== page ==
He is passionate about leadership and employee engagement. His articles and blog posts have been read and shared all over the world. He believes that Leadership can make a significant difference in the performance of any organization.

His latest leadership book, I Have the Watch: Becoming a Leader Worth Following is an Amazon bestseller.

Key Thoughts from the Interview:

  • Jon provides incredible insight into how the absentee boss leads from their comfort zone. 
  • When asked who he follows to learn and grow, Jon didn’t hesitate to acknowledge the impactful work of Coach Bru
  • You have to hear why he gets up at 4:00AM every day. 
  • Jon describes how a ship is nothing more than cold metal in a harbor and that it’s the crew who brings a ship to life. Listen for what he wants to continue to do and how he wants to grow.
  • Don’t miss what she says about his Dashboard University.
  • Lastly, Jon covers some of his fascinating life story; he reveals, in the end, that leaders don’t have to know all the answers. 

Jon’s interview is packed full of practical ways to become a more present leader. We hope you enjoy this interview as much as we did! 

Please follow, like, and comment. Use #onethingseries and #SH302 so that we can find you. For more great leadership content, follow theschoolhouse302.com

Joe & T.J.

Review and Reflect: Growing Mentally Stronger Every Day — #reviewandreflect

Review and Reflect: Growing Mentally Stronger Every Day — #reviewandreflect

Model for Mental Strength

This is TheSchoolHouse302’s monthly #reviewandreflect, wrapping up our focus on Mental Strength

Major Takeaway for this Month:

Problems can be overcome by having a powerful purpose.

  1. Stay positive by visualizing and anticipating a better future. 
  2. Be rational by breaking down the situation so that you can understand each aspect of the problem to respond appropriately.
  3. Remain focused by knowing where you are going and how your daily contributions are meaningful and impactful.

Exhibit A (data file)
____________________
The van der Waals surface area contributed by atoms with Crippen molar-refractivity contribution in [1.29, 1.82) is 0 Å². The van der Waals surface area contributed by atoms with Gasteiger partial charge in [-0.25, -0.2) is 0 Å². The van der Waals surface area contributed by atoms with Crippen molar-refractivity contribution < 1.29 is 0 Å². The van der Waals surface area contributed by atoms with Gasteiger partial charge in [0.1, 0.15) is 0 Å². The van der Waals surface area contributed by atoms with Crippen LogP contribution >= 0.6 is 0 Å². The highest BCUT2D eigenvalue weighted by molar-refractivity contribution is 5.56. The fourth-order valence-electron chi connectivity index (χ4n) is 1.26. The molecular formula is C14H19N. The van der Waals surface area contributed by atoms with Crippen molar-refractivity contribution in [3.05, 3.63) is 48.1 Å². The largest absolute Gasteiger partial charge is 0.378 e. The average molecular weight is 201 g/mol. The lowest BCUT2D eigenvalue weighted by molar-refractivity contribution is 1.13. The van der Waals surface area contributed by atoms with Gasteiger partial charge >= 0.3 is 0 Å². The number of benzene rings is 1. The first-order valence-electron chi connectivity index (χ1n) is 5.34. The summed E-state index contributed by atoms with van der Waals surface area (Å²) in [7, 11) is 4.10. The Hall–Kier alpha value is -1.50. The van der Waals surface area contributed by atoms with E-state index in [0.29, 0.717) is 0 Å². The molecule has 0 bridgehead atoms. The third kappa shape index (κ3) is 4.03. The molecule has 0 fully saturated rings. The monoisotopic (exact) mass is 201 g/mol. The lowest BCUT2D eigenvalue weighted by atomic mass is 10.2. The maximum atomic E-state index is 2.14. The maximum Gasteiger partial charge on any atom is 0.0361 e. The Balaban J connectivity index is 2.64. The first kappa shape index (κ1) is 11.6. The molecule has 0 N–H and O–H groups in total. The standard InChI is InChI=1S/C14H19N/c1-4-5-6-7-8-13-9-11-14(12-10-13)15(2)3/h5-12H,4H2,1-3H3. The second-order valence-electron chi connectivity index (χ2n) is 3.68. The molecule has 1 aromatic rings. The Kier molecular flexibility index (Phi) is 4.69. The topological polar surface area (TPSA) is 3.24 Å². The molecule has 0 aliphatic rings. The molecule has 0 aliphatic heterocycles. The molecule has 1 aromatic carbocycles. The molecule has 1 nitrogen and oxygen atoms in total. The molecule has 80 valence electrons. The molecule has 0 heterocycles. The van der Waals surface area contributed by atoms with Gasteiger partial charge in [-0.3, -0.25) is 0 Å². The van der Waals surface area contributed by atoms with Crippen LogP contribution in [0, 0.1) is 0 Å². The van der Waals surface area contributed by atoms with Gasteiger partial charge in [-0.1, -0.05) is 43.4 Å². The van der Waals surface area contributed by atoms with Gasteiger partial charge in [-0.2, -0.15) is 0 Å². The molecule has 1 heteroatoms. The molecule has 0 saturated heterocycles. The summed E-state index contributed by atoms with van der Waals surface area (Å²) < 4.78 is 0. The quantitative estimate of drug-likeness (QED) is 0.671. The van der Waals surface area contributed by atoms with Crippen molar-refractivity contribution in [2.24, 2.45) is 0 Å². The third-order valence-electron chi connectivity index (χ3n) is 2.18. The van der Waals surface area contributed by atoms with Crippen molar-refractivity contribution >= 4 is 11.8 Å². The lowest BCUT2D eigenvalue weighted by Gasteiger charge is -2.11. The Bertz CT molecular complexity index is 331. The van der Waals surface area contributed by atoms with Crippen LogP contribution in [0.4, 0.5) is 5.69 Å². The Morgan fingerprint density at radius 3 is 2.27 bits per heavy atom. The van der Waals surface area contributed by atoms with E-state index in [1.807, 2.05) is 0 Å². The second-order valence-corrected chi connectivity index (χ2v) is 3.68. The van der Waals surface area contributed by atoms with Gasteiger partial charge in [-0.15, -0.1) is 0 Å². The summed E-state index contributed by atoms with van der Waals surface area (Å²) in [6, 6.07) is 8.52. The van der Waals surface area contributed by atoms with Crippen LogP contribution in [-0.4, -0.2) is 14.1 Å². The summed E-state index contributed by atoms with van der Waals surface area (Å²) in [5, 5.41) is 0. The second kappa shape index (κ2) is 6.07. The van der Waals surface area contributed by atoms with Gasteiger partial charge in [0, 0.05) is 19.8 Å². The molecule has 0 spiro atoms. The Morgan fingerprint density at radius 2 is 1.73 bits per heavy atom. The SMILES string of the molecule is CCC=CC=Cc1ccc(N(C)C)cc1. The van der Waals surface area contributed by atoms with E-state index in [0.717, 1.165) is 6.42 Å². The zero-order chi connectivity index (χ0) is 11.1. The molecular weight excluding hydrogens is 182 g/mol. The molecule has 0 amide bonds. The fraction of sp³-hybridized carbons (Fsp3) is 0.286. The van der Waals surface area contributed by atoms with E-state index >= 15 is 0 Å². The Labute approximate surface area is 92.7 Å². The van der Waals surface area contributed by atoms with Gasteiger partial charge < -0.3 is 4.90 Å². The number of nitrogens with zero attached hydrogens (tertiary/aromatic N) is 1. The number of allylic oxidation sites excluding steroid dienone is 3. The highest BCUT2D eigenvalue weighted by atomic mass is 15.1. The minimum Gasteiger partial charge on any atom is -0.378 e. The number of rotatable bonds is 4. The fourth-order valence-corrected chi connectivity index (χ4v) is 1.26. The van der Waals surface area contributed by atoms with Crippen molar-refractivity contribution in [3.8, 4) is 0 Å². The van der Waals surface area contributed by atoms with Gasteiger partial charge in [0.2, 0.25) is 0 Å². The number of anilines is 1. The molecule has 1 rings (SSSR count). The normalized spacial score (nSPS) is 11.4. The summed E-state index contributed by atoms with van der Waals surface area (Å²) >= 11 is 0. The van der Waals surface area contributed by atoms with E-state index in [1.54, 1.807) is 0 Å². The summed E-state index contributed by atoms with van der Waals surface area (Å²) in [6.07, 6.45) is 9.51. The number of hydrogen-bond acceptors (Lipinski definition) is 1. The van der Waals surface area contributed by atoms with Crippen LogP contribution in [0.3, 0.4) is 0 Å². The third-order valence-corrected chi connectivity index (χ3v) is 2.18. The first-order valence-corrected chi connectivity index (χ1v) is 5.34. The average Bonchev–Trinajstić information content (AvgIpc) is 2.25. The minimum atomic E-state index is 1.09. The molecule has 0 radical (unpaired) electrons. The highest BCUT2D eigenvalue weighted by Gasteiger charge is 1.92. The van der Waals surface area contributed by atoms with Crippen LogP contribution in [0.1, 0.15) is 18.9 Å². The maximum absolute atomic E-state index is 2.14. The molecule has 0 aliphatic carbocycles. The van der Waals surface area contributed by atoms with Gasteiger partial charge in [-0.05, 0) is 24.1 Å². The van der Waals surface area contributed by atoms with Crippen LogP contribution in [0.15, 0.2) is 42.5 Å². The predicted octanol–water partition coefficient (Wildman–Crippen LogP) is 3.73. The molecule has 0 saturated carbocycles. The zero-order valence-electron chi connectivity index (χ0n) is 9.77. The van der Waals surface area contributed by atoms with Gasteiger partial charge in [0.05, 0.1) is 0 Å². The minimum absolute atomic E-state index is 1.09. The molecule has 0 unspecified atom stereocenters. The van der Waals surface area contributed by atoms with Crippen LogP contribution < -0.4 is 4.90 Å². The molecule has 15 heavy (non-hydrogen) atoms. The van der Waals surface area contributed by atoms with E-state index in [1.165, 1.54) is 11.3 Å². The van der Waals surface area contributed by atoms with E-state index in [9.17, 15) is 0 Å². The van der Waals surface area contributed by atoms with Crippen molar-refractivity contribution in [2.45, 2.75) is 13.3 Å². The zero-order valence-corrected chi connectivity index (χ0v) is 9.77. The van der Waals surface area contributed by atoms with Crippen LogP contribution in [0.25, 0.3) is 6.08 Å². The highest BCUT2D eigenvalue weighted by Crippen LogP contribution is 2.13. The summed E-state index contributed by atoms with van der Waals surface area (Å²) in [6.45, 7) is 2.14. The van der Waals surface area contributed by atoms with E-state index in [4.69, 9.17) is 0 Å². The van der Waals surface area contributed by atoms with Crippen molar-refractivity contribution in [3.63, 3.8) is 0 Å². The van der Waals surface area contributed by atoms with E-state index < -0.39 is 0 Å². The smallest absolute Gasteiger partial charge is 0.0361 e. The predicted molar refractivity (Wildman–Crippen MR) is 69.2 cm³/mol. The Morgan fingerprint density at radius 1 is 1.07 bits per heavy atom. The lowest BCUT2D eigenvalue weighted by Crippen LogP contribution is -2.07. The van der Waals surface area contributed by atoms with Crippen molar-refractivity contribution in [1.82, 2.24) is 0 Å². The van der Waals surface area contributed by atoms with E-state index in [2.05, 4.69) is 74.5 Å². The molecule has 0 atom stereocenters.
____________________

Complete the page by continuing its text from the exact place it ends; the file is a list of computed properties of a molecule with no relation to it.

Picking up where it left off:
Three Minute Challenges

Throughout the month we offer 3 Minute Challenges to develop the skills necessary to be mentally stronger. Identifying a goal is critical, but it’s only valuable if it is supported with decisive action. 

How well did you do on the challenges this month?

Staying Positive

I’ve identified one key area of my life that I want to focus on and improve. I know if I grow in this area it will impact many others.

Remaining Rational

I tried Box Breathing when I started to feel a little overwhelmed or anxious?

Staying Focused

I Identified one thing that I should do every day to stay focused and build resilience.

Great Leaders Are Avid Readers

One of the most powerful ways to fuel your thinking and continue to grow is to be a voracious reader. Below are the three must reads we’ve featured this month.  

                               

What an expert has to say about mental strength:

We were thrilled to interview Amy Cooper Hakim this month. This powerful interview reveals how we can view situations practically and rationally. We all know how hard this is to do when we are confronted with some very tough issues in life, both personally and professionally. 

What we’ve realized here at TheSchoolHouse302 through our interview with Dr. Cooper Hakim, the books, and other research is that developing mental strength is an ongoing process that requires effort and dedication. Like most things in life that are worthwhile, our efforts must be geared towards progress not perfection.